Sir Sidney Poitier: the unanswered questions
Bennicka Rolle 000-05-2377Lecturer: Dr. Ada McKenzieEng 300 – Interpretive Research Project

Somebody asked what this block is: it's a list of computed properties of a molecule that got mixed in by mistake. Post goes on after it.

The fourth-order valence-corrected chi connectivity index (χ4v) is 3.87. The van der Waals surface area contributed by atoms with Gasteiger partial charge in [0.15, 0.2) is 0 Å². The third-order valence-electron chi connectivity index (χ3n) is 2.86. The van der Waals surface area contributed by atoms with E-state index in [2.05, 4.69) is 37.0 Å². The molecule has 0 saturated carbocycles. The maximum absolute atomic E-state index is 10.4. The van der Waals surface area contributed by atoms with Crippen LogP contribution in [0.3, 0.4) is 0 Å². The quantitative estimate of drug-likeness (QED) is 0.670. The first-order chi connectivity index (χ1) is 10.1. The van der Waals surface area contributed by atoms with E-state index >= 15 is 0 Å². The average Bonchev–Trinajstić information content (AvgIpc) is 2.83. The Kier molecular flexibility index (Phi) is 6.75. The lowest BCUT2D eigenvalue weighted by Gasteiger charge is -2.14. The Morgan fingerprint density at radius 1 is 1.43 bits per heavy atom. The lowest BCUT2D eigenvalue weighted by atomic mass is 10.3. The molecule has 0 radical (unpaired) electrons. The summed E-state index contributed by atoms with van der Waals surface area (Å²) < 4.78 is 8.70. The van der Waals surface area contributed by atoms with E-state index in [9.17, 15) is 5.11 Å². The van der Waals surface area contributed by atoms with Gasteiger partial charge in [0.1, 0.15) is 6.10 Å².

“Sidney Poitier, who is he?” “Where is he from?” “What has he contributed to our Bahama land to receive such an honor in having the Paradise Island Bridge renamed after him?” These are just a few of the questions asked by some disgruntled Bahamians who were against the renaming of the Paradise Island Bridge on November 2nd, 2012. Many Bahamians were baffled due to the decision and wondered why Sir Sidney was chosen, instead of someone who is also noted as a local Bahamian icon. It became evident when the decision was made that many Bahamians, of all age groups, are not aware of who Sidney Poitier is and his contributions to The Bahamas, despite the books and documentaries that are available to the public. This is problematic in that it caused many of us to disregard Mr. Poitier from having Bahamian blood and being a contributor, through what we heard off the streets and the mere fact that we are not knowledgeable about him. I would like to inform the public about Sidney Poitier and his contributions to The Bahamas that brought about the reasons why he has been given such an honor. Currently, there isn’t any educational material on Mr. Poitier within primary to senior school levels; this was noted after speaking with a few teachers in practice from a number of schools. The information that has been provided to the public is limited and does not include much of what he has contributed to The Bahamas; most of what has been said is by word of mouth. Mr. Poitier wrote his own story in two of his books “This Life” and “Life Beyond Measure”, within these books he told of how he was born in Miami on February 20th, 1927, during the time his Bahamian parents Evelyn and James Poitier were there to sell tomatoes which they grew on Cat Island. He wasn’t expected to survive after being born two months premature so he and his parents remained in Miami for three months. After which, they returned to The Bahamas although he gained U.S. citizenship automatically because he was born there. He grew up on Cat Island until about age ten where they came to Nassau when his family’s farm went out of business. At fifteen years of age he left The Bahamas to live with his brother and from there he went to New York at the age of seventeen and kept jobs as a dishwasher until he decided to join the Army. Finally he was successful in gaining an audition where he got a spot in the American Negro Theatre. At the age of forty he moved back to The Bahamas where he assisted Sir Lynden Pindling, his close friend, in campaigning during election by providing walkie-talkies. Mr. Poitier went on to explain how disappointed he was to find that The Bahamas had lost its cultural life, so after which he moved to Beverly Hills in 1974 (Poitier, 2000). Research Process